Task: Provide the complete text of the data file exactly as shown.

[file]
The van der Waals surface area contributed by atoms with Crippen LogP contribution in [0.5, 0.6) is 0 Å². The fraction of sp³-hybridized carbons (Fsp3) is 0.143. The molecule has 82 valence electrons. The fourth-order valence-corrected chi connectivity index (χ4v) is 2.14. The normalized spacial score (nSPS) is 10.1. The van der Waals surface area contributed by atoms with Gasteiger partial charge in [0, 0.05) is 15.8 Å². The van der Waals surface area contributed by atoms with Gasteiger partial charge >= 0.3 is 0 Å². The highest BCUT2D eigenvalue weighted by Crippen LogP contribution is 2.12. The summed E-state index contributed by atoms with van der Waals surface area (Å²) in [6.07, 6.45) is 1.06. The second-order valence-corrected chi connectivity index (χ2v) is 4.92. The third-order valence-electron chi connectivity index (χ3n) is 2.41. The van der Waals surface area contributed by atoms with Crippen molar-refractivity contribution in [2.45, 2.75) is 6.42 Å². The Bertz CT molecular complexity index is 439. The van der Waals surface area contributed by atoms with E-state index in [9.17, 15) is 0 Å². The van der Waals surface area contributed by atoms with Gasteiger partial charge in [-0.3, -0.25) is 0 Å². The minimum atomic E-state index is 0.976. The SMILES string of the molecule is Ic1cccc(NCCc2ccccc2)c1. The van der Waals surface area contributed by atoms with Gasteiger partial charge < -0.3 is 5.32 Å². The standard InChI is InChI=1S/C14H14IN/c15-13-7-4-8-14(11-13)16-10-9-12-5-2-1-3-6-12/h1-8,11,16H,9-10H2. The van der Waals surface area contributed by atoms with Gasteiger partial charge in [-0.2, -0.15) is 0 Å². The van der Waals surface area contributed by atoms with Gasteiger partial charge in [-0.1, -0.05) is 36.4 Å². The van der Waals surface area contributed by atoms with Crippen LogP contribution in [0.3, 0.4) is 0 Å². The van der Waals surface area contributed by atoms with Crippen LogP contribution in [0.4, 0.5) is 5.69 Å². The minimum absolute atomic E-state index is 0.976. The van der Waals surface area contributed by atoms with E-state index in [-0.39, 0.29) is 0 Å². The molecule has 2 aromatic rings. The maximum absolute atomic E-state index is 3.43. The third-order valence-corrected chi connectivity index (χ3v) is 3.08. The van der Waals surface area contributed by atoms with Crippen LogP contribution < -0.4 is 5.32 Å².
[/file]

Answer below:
The van der Waals surface area contributed by atoms with Crippen LogP contribution in [0.5, 0.6) is 0 Å². The fraction of sp³-hybridized carbons (Fsp3) is 0.143. The molecule has 82 valence electrons. The fourth-order valence-corrected chi connectivity index (χ4v) is 2.14. The normalized spacial score (nSPS) is 10.1. The van der Waals surface area contributed by atoms with Gasteiger partial charge in [0, 0.05) is 15.8 Å². The van der Waals surface area contributed by atoms with Gasteiger partial charge >= 0.3 is 0 Å². The highest BCUT2D eigenvalue weighted by Crippen LogP contribution is 2.12. The summed E-state index contributed by atoms with van der Waals surface area (Å²) in [6.07, 6.45) is 1.06. The second-order valence-corrected chi connectivity index (χ2v) is 4.92. The third-order valence-electron chi connectivity index (χ3n) is 2.41. The van der Waals surface area contributed by atoms with Crippen molar-refractivity contribution in [2.45, 2.75) is 6.42 Å². The Bertz CT molecular complexity index is 439. The van der Waals surface area contributed by atoms with E-state index in [9.17, 15) is 0 Å². The van der Waals surface area contributed by atoms with Gasteiger partial charge in [-0.3, -0.25) is 0 Å². The minimum atomic E-state index is 0.976. The SMILES string of the molecule is Ic1cccc(NCCc2ccccc2)c1. The van der Waals surface area contributed by atoms with Gasteiger partial charge < -0.3 is 5.32 Å². The standard InChI is InChI=1S/C14H14IN/c15-13-7-4-8-14(11-13)16-10-9-12-5-2-1-3-6-12/h1-8,11,16H,9-10H2. The van der Waals surface area contributed by atoms with Gasteiger partial charge in [-0.2, -0.15) is 0 Å². The van der Waals surface area contributed by atoms with Gasteiger partial charge in [-0.1, -0.05) is 36.4 Å². The van der Waals surface area contributed by atoms with Crippen LogP contribution in [0.3, 0.4) is 0 Å². The van der Waals surface area contributed by atoms with Crippen LogP contribution in [0.4, 0.5) is 5.69 Å². The minimum absolute atomic E-state index is 0.976. The van der Waals surface area contributed by atoms with E-state index in [-0.39, 0.29) is 0 Å². The molecule has 2 aromatic rings. The maximum absolute atomic E-state index is 3.43. The third-order valence-corrected chi connectivity index (χ3v) is 3.08. The van der Waals surface area contributed by atoms with Crippen LogP contribution < -0.4 is 5.32 Å².